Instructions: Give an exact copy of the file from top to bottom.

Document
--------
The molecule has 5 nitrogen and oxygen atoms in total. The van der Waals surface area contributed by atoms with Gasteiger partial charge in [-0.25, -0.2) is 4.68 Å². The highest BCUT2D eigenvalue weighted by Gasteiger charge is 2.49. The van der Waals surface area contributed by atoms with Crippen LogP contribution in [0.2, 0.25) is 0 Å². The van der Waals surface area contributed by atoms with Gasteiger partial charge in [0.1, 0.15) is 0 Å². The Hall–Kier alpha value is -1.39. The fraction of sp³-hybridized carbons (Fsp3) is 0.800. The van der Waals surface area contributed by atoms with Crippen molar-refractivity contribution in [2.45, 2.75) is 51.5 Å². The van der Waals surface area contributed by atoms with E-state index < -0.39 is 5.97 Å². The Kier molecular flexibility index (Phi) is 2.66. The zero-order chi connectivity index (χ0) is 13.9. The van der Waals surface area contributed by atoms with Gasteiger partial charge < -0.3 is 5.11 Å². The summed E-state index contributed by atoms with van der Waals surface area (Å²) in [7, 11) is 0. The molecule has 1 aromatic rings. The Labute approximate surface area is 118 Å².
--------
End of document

The molecule has 5 nitrogen and oxygen atoms in total. The van der Waals surface area contributed by atoms with Gasteiger partial charge in [-0.25, -0.2) is 4.68 Å². The highest BCUT2D eigenvalue weighted by Gasteiger charge is 2.49. The van der Waals surface area contributed by atoms with Crippen LogP contribution in [0.2, 0.25) is 0 Å². The van der Waals surface area contributed by atoms with Gasteiger partial charge in [0.1, 0.15) is 0 Å². The Hall–Kier alpha value is -1.39. The fraction of sp³-hybridized carbons (Fsp3) is 0.800. The van der Waals surface area contributed by atoms with Crippen molar-refractivity contribution in [2.45, 2.75) is 51.5 Å². The van der Waals surface area contributed by atoms with E-state index < -0.39 is 5.97 Å². The Kier molecular flexibility index (Phi) is 2.66. The zero-order chi connectivity index (χ0) is 13.9. The van der Waals surface area contributed by atoms with Gasteiger partial charge < -0.3 is 5.11 Å². The summed E-state index contributed by atoms with van der Waals surface area (Å²) in [7, 11) is 0. The molecule has 1 aromatic rings. The Labute approximate surface area is 118 Å².